Williams trials experimental front wing in Suzuka

Williams trialled a new front wing design during practice for the Japanese Grand Prix, as the team performs development work for its 2020 Formula 1 design concept.

Williams trials experimental front wing in Suzuka

Senior race engineer Dave Robson had previously revealed that the team would “experiment” at Suzuka with a new design concept as an assessment for next season, which both George Russell and Robert Kubica trialled in FP1.

The test wing follows the trend of using the inboard section to generate the majority of downforce, while trimming back the outboard ends of the wing elements to promote airflow outwash.

In addition, the flap adjuster has been brought further inboard, reducing the adjustable proportion of the upper two elements.

This has been partnered with a new endplate, which eliminates the cut-out section but now includes a small ridge at the rear of the footplate to ‘trip’ the airflow into moving outwards.

Kubica began FP1 with the new wing, while Russell ran simultaneously with the old specification to test them back-to-back in the same conditions.

Midway through the session, the two drivers switched specifications, giving Russell time with the new design.

Williams continued its aero evaluation into FP2, keeping Kubica on the new wing for the session while Russell provided baseline tests with the old spec. 

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When asked by Motorsport.com whether the new wing was a step forward, Kubica was positive - although underlined that the tests were mostly for next year’s benefit.

“From what I know,” said Kubica, “[the plan] is more evaluating the front wing for next year and not necessarily whether it should give better performance on our current car.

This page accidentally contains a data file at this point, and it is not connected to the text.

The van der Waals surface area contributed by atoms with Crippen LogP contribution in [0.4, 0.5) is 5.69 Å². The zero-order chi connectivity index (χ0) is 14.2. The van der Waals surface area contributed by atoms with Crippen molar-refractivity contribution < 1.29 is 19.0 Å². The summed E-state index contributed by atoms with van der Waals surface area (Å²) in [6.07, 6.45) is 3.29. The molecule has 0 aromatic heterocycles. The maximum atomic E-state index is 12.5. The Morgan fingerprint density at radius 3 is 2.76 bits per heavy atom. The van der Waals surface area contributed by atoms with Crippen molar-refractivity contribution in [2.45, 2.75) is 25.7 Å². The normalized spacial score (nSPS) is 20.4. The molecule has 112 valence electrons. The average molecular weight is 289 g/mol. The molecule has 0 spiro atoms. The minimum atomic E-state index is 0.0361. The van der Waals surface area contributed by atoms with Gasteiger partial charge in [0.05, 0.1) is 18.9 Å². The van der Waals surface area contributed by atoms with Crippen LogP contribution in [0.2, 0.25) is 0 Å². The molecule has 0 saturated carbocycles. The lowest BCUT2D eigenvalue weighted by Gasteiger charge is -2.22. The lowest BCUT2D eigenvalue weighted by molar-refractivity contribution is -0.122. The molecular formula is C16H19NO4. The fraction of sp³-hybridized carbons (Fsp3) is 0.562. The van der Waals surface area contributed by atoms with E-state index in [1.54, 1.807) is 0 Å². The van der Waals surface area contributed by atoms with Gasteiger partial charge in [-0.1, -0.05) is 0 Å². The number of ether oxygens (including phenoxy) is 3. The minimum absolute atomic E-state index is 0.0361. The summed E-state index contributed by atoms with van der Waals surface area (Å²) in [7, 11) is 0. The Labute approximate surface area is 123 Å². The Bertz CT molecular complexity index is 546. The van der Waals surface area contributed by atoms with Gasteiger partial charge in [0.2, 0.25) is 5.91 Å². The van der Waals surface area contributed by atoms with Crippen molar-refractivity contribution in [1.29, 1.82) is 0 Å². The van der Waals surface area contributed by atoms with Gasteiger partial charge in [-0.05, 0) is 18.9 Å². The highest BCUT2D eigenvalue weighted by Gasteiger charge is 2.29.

“It should unlock the potential to next year’s car. Although I will not be there, I’m happy to help and try to give precise feedback - and then it’s up to the team to develop it better for next year.”

Russell said that the new wing “wasn’t meant to be a massive difference”, but that gathering data was the most important aspect of running the new wings rather than outright performance.

“[The difference] won’t be night and day. The guys have to gather the information. Plenty of time tomorrow to look at that.

“There was a lot of data we gathered, I think for the team it was definitely beneficial. We did everything we wanted to, that was spot on.”

The new wing will not remain on the car for the rest of the weekend, as Williams only has one for this round.

Renault’s new wing

Renault R.S. 19 front wings - new (above) and old (below)

Renault R.S. 19 front wings - new (above) and old (below)

Photo by: Mark Sutton / Sutton Images

Renault also had a new front wing, which is expected to remain on the cars for the rest of the weekend.

The elements have been completely reprofiled, shortening the upper two elements to allow the lower elements to include small slots, satisfying the regulation which allows five distinct elements within a single plane.

These slots help to manage the rotation of airflow here a little more, and the tunnel-like curvature at the wing’s inboard section further dictates the path of the airflow.

The top element has a straighter trailing edge, and the point at which it connects to the endplate has been reshaped to collect more downforce overall. 

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